Many of Isaac Newton’s precious notebooks, in which he worked out his many influential, ground-breaking theories about the world around him, were written entirely in perfect Greek.
Newton’s ability to effortlessly scribble his theories, thoughts and discoveries about some of the most complicated elements of science proves not just the genius of the scientist himself, but also the prevalence of Greek as a scientific language in seventeenth-century England.
Sir Isaac Newton’s Greek notes
While the titles and subjects he was working on are presented in Latin – as well as the brief explanations at the margins of the pages – the subject analysis itself is given in a brief, well-written Greek text, in lowercase letters, with the necessary diacritical marks.
This is a notebook Newton acquired while he was an undergraduate at Trinity College and used from about 1661 to 1665. It includes many notes from his studies and, increasingly, his own explorations into mathematics, physics, and metaphysics. It was inherited from his stepfather, and scholars believe it helped Newton to make significant breakthroughs in the field of calculus.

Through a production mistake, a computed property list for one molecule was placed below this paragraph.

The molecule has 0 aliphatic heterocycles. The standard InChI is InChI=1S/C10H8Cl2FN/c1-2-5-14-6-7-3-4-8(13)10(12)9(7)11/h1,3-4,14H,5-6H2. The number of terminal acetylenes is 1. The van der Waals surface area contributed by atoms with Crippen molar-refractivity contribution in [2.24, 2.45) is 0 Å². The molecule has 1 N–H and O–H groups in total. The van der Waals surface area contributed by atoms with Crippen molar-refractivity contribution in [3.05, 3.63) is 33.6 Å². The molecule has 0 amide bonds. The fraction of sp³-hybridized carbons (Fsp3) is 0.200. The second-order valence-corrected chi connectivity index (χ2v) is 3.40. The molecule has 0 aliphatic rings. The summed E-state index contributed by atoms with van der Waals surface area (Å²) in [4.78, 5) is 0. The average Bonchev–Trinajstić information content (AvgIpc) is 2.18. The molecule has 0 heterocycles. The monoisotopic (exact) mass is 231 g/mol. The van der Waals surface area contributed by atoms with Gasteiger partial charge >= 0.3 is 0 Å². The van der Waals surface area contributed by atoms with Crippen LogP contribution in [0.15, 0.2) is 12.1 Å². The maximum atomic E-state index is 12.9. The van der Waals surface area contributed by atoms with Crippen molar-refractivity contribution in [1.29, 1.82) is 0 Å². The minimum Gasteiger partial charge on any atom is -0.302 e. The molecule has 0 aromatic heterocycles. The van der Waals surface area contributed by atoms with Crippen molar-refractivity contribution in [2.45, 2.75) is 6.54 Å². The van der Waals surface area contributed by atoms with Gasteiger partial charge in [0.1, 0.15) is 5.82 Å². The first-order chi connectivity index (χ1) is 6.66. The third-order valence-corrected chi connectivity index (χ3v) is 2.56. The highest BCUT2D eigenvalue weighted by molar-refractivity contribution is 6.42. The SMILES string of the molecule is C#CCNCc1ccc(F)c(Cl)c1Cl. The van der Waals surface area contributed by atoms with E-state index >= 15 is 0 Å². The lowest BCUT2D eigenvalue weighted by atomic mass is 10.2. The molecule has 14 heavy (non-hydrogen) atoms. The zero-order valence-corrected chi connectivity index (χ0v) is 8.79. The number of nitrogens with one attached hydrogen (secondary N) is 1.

Due to the way it is written, with some strike-throughs and scratched-out letters, the notebook was judged ‘not fit to be printed’ at the time. Newton’s notebook was condemned to oblivion as they were passed down through Newton’s relatives for generations.
In 1872, Isaac Newton’s papers, including his notes in Greek, were presented to the Library of Cambridge. Currently, Cambridge owns the most extensive and important collection of Newton’s papers.
Their collection of the great thinker’s papers was finally digitized and put online by Cambridge University in 2011.
Isaac Newton is widely recognized as one of the most brilliant and influential scientists of all time and as a key figure in the scientific revolution.